Red-headed woodpeckers rank as the most wide spread of the Melanerpes species, however population declines are reported in North Dakota. Habitat encroachment is put as the cause. North Dakota has been one of their breeding grounds, and the woodlands have gradually made way for agriculture and residential developments.
the North Dakota Game and Fish Department says,
The upper portion of the Little Missouri River, the lower Missouri River Valley, and the southern portion of the Red River Valley appears to have supported the highest population.
It’s physical appearance translates into easy identification. The head, covered in red feathers, along with a white stomach stands out in a crowded woodpecker field. Both males and females share this feature. Juveniles have brown feathers on the head for their first year.
They enjoy open areas with grasses and woodlands, especially oak dominated areas because the consume acorns. Their propensity for nuts also means they are easily enticed to backyard feeders with suet or other healthy nuts such as sunflower seeds.
Woodpecker enthusiasts with backyard feeders can attest to their gregarious nature. They don’t mind flocking in large groups when food is plentiful. In those times, they can be a bit vocal. In the northernmost area of their range they are a summer resident for breeding and then migrate south for the winter.
North America’s most diverse woodpecker genera, Picoides, records nine separate species. The smallest and most common Picoides, the Downy Woodpecker (Picoides pubescens) adapts equally well to most wilderness and residential areas with trees.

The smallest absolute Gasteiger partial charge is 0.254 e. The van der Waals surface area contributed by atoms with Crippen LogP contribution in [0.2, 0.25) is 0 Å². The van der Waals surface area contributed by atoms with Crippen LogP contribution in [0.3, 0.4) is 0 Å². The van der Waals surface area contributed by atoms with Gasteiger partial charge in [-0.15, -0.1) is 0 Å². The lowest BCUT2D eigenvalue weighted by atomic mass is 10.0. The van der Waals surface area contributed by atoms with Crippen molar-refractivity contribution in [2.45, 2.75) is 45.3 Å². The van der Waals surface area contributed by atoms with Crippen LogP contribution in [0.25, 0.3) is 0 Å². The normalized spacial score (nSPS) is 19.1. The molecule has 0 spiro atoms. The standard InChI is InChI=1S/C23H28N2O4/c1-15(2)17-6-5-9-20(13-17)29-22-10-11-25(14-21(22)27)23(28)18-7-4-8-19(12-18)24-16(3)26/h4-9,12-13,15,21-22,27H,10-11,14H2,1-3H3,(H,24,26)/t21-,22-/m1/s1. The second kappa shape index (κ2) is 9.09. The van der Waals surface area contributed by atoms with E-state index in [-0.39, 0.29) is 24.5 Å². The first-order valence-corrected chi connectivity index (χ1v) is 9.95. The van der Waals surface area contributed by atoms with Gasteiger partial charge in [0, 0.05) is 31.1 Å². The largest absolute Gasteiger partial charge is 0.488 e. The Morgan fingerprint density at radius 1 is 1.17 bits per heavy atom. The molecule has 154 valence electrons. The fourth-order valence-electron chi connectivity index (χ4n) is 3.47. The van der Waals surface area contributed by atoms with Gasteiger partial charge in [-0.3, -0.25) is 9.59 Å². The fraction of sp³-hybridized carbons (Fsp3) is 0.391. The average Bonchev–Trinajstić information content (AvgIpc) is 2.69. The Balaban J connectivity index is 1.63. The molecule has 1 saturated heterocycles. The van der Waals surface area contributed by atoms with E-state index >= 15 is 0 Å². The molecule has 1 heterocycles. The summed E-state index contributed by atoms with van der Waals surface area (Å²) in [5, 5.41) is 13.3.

Physically, the Downy’s black and white feather pattern resembles the slightly larger Hairy Woodpecker. In instances where size comparisons might not be available, experts suggest examining the bill size in relation to the head size. Downy Woodpeckers typically have small bills.
A short, gentle “pik” and a squeaky descending “kikikikiki” growing faster to the end are the common calls of this bird.
Everything that is written about the Downy Woodpecker can be written about the Hairy Woodpecker with few caveats. The picture highlights the most important caveat, they have a larger bill than the Downy. Otherwise, the black and white striped face, white belly and back feathers look very similar. Males also have a red crown.
They are a very common species across the United States because they are adaptable to forests and residential areas alike. Look for them at the backyard feeder.
The Yellow-bellied Sapsucker breeds in eastern North Dakota. It breeds across Canada from Coast to Coast and in the winter returns to most forested areas west of the Rocky Mountains.
Males have a red crown and throat. Females only have a red crown. It’s very easy to identify in its East Coast territories. There might be some overlap with the Red-naped Sapsucker territory. The presence of red feathers on the back of the neck differentiates the Red-naped Sapsucker from the Yellow-bellied Sapsucker.